Young Upstarts

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Why Building Your Start-Up Team With People You Know Could Be Your Biggest Mistake

by Rania H. Anderson, author of “WE: Men, Women, and the Decisive Formula for Winning at Work 

Entrepreneurs tend to build their start-up teams with people they know.  This isn’t surprising. Launching a business is risky, and going into it with team members you’ve worked with before can make it seem less so.

But the operative word in this case is “seem.”  The truth is, you may actually be increasing your risk by going this route.  When you build your start-up team from a pool of people you already know, chances are you’ll be creating a pretty homogenous group.  Your co-founders and teammates are likely to be similar to you in age, race, background, experience, education, gender.

However, research, data and findings irrefutably show that diverse teams are better at solving problems, more broadly understanding customer needs, making decisions and that diverse leadership teams are more profitable.

While reporting is inconsistent, according to the Bureau of Labor Statistics around 50% of U.S. small businesses fail in the first four years and the top causes of small business failure are imbalanced experience or lack of managerial experience – in other words, not the right team.

Entrepreneurs who want to improve their odds of success know that they must build a diverse team right from the start. They understand that it’s harder to change culture and attract diverse candidates after a homogenous culture is entrenched.

To improve the odds of your success here are the four steps to take as you form your business startup team.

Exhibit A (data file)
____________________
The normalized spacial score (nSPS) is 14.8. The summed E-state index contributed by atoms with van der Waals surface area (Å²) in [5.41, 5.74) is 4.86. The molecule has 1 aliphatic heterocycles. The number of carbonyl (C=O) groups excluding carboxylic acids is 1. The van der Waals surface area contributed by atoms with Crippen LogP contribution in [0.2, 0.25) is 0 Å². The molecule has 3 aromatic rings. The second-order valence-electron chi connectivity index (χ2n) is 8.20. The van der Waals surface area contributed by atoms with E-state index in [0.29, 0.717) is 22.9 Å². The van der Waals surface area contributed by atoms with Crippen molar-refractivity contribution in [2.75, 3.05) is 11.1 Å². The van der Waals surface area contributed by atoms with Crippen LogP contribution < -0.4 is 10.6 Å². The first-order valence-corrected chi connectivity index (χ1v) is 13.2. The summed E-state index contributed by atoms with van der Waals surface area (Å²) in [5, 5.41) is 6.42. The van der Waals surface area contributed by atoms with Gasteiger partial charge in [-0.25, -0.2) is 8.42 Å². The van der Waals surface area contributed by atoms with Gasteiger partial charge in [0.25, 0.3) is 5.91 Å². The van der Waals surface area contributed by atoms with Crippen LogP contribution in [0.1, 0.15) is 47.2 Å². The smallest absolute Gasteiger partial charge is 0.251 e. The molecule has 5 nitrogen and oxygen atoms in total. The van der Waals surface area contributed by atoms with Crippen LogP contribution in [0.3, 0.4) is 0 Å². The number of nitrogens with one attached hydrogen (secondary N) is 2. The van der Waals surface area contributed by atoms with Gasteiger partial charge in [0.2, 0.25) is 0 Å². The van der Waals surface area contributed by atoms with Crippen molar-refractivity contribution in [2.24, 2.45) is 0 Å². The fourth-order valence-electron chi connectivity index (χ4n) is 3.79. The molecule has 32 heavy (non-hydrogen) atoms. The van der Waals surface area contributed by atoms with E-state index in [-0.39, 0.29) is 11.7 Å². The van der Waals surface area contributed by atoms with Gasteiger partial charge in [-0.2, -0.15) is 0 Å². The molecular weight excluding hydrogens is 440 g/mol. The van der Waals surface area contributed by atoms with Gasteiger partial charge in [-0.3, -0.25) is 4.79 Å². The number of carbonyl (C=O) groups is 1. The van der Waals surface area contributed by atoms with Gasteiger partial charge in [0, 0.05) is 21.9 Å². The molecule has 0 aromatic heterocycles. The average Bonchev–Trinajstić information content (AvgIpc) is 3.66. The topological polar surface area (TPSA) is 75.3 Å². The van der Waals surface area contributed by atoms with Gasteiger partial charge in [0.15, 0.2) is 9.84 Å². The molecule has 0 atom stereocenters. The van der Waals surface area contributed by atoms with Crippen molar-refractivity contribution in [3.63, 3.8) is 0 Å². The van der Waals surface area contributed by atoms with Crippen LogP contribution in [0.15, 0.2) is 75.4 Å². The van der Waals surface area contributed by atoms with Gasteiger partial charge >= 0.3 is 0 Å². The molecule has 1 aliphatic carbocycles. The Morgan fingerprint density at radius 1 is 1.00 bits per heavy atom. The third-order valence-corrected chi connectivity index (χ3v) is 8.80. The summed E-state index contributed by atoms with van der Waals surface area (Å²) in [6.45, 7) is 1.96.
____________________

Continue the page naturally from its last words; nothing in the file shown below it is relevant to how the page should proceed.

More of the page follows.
1. Make a Commitment.

Set a goal that you will bring together a diverse team. Just as you set product, service, revenue, growth goals, if you make a diversity one of your business goals, you can plan, execute and measure your performance.

2. Broaden Your Network.

Evaluate who you interact with. Do you limit your participation in events, conferences, and professional gatherings to people like you? Who do you follow and engage with on social media? Who do you talk to about business ideas and issues?

Identify and attend specific events that will expose you to different types of people. Set a goal to reach out, connect and talk to people whose gender, age, background, experience, race, etc. is different from your own.  Ask people who are different from you where they network and ask them if they would introduce you to talented people they know.

3. Change How You Recruit.

Have people who are not like you look at the way you’ve worded and positioned job ads. Eliminate words and images that might discourage diverse candidates. There are several tools available to help you make your job descriptions more inclusive.

Don’t only ask your friends and people who are similar to you for referrals.

4. Build a Culturally Inclusive Environment.

Carefully evaluate your office set up, work-environment, meet-ups and team-building activities. Ensure that that the norms and practices that you are putting in place are inclusive and ones that everyone would feel comfortable operating in.

I have coached and invested in a number of start-ups over the years, and I have seen first-hand how much more effective diverse teams can be.  So as you launch your new venture, be sure that broadening the diversity of your team is a key part of your business plan.

 

Rania H. Anderson is the author of “WE: Men, Women, and the Decisive Formula for Winning at Work“. She strengthens and transforms the way men and women work together to improve their collective success. Sought after for her unique insights and expertise, she speaks at corporations, coaches business leaders and is an angel investor.

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This is an article contributed to Young Upstarts and published or republished here with permission. All rights of this work belong to the authors named in the article above.

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